SESEC tackles education disparities in southeast Seattle

By Sam Le
Northwest Asia Weekly

Despite the overwhelming economic growth Seattle experienced after the 2008 recession, the divergence between Seattle’s wealthiest and poorest neighborhoods has grown dramatically.

The difference in economic growth, capital investment, and community development has left Southeast Seattle behind, especially in education and opportunities for students. Now, the Southeast Seattle Education Coalition (SESEC) aims to improve schools in the area so that all students are successful and families are empowered.

SESEC is a coalition that represents community organizations, local educators, schools, parents and community members.

“The coalition is one of the places where we make the effort to organize ourselves interracial and not be siled,” said Erin Okuno, executive director of SESEC.

“I joined as the first full-time staff member about four years ago. The coalition borders are the areas south of I-90 and east of I-5, which are the areas where people of color are in the majority. SESEC’s boundaries include the neighborhoods of Beacon Hill, Columbia City, and Rainier Beach, with high percentages of Asian-American, Black, and Latino communities.

“We are trying to bring people together to determine the conversations we need to have around educational justice and focus it on the needs and perspectives of communities of color.” Okuno explained that SESEC holds monthly meetings where different issues are presented and discussed.

“These meetings are a great place to learn more about what’s going on in the community,” Okuno said. “We strive to make these meetings cohesive, where many people in attendance are from organizations large and small that serve communities of color.”

Previous topics and discussion topics included race, immigration, school enrollment, and parent-teacher relationships.

“About five or six years ago, SESEC started at the local level to start providing narratives and stories to the data, to faithfully reflect the challenges and struggles of the communities,” Okuno explained of the training. SESEC. Data from the Office of the Superintendent of Public Education in 2011 showed that five schools in southeast Seattle were ranked among the lowest performing in the state.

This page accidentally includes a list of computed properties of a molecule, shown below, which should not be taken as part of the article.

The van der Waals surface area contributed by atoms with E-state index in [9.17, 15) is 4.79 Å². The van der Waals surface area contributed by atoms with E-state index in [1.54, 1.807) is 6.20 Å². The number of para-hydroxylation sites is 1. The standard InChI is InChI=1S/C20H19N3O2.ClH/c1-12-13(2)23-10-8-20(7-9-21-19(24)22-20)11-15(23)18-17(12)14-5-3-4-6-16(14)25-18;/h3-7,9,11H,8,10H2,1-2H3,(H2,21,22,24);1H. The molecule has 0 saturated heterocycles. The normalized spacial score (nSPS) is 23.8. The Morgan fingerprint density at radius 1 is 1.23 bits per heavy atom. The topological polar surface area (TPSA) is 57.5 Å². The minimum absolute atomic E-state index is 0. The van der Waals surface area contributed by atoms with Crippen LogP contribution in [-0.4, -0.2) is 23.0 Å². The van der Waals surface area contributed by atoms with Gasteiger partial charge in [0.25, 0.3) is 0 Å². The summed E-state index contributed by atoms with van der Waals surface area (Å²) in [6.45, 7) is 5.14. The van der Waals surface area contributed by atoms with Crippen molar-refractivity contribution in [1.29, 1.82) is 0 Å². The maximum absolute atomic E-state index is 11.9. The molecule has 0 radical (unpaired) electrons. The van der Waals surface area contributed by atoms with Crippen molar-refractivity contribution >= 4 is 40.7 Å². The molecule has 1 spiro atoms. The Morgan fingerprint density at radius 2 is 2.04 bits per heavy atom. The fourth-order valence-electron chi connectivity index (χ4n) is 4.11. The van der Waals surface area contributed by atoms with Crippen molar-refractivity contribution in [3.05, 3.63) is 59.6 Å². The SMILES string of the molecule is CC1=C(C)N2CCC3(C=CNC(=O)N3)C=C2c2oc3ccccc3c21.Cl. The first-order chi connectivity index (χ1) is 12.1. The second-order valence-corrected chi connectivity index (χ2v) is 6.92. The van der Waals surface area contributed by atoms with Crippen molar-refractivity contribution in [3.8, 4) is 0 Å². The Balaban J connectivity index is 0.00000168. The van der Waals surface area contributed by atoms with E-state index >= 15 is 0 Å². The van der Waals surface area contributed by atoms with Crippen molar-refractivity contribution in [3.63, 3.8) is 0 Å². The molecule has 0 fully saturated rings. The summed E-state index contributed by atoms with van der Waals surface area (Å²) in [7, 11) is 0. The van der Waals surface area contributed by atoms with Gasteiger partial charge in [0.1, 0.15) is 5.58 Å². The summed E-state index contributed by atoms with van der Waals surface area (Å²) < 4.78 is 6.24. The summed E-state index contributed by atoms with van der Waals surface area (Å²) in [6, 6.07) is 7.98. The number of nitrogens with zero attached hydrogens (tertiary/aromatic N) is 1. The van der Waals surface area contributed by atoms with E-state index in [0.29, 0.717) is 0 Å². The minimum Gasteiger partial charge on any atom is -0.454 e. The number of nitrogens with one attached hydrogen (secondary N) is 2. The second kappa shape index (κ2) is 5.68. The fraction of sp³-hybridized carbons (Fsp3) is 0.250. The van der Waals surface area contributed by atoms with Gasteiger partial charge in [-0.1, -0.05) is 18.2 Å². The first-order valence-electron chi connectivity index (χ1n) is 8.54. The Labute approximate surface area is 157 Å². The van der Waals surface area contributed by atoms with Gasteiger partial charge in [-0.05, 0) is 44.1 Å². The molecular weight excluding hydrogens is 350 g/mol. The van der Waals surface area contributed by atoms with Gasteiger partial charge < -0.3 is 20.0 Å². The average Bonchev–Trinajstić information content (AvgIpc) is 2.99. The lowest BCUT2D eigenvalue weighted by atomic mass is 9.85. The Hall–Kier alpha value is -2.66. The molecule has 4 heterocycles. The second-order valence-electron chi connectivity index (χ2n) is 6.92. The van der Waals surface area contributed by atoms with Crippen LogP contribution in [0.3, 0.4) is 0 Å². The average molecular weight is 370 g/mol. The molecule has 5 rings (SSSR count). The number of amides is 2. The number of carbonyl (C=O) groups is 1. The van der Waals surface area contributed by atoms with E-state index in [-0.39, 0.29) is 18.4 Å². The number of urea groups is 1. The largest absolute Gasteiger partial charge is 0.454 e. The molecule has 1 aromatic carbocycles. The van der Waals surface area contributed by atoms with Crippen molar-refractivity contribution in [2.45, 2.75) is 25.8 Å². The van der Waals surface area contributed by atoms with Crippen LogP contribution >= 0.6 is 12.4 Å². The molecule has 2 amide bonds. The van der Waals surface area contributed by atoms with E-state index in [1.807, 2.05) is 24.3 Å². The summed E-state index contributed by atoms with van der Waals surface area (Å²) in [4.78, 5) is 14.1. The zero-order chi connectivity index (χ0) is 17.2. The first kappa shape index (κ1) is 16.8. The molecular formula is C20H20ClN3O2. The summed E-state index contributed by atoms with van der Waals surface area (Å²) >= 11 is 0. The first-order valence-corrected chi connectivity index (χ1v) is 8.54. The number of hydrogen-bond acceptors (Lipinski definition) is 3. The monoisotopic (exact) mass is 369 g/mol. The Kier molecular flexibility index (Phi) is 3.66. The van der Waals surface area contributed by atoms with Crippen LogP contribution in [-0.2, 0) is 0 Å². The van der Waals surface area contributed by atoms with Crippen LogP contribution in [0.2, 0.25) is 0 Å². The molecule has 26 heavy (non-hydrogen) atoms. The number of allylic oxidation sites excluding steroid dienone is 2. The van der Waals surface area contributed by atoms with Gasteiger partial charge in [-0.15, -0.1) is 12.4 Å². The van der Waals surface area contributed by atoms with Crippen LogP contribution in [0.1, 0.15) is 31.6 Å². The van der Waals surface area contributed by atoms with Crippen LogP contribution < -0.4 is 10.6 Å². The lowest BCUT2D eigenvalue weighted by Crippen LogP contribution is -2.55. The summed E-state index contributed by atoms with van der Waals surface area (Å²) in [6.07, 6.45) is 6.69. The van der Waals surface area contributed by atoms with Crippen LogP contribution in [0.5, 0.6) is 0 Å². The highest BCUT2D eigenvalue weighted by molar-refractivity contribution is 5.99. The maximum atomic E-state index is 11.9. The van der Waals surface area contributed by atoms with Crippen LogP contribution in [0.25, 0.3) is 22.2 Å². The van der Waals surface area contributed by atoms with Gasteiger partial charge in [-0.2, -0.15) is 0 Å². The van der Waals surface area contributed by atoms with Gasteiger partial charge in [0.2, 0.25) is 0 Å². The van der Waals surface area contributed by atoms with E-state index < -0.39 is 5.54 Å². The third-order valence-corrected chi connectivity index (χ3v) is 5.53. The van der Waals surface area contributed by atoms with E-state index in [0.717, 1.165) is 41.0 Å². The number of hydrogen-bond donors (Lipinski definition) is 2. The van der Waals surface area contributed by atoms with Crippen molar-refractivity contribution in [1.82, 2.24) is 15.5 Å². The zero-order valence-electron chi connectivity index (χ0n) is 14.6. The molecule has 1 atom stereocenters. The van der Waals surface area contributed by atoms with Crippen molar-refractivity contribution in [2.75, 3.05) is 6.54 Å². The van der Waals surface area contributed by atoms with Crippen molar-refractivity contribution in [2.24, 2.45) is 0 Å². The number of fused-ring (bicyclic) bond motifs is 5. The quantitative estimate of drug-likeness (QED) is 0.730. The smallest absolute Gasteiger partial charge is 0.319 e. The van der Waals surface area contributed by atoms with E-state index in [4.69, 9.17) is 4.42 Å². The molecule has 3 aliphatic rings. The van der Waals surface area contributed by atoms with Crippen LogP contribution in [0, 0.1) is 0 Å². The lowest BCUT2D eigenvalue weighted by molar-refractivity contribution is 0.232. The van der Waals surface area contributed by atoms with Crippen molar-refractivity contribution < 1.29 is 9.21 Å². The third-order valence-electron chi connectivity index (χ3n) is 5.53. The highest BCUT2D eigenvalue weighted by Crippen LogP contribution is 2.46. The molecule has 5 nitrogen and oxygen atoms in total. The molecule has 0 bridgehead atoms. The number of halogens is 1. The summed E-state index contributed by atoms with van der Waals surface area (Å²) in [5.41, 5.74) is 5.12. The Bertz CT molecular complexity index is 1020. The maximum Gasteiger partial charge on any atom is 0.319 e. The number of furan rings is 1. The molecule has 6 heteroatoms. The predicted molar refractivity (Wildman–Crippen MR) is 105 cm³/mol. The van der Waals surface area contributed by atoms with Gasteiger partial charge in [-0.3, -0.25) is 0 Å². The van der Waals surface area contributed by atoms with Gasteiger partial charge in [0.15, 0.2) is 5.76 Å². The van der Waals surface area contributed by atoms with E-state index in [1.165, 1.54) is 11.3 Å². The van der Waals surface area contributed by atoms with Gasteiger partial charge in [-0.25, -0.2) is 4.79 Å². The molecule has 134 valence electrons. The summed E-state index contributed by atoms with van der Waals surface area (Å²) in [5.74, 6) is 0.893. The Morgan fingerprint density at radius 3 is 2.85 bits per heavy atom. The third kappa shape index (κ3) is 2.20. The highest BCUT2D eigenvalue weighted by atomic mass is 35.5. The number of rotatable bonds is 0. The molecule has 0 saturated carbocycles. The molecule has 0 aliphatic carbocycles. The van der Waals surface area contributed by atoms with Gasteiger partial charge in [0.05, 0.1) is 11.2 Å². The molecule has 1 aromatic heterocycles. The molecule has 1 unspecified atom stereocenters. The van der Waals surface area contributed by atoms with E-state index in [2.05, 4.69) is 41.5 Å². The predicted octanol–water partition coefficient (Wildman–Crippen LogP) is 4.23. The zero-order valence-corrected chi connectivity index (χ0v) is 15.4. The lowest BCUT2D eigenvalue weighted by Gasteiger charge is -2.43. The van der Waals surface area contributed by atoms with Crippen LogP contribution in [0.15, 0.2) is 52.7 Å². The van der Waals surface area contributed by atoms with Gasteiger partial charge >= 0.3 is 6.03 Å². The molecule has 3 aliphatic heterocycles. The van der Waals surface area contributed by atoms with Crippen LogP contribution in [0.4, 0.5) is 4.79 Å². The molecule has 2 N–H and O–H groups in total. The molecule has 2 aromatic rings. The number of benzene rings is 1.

“Community leaders and organizations, such as Vu Le, the Seattle Filipino community and others, have found that unless we do something, our students will be left behind. “

“Communities of color in Southeast Seattle are strong and derive their strength from one another’s cultural richness and diversity, but there is still a lack in the systems to bring in monetary and capital investments. It’s unfair when systems only recognize the strengths of some communities and not others, ”Okuno said, of how communities in southeast Seattle have been distorted.

SESEC encourages communities and parents to become actively involved and support those who do not have the resources or access to do so. This support has enabled SESEC to address issues such as data disaggregation and educate the public about direct debits.

Okuno spoke about the partnership between SESEC and the Chinese Information & Service Center (CISC) to address data transparency with the community. Data collected and analyzed by SESEC through surveys has been shared with communities in Asia and the Pacific Islands to ensure that the data matches the community’s narratives.

“Stating exactly what we wanted to do with the data and why we collected it in the first place was one of the biggest concerns in the community. We worked with the CISC and Seattle Public Schools to organize sessions. listening to legislators and stakeholders to understand the data and the stories behind them.During the sessions, parents made specific requests and recommendations on how to work with the API community and communities of color in general.

SESEC continues to make the voices of immigrants, refugees and communities of color heard. Meetings are held monthly at the Church on Rainier Avenue.

For more information visit sesecwa.org.

Sam Le can be contacted at [email protected]


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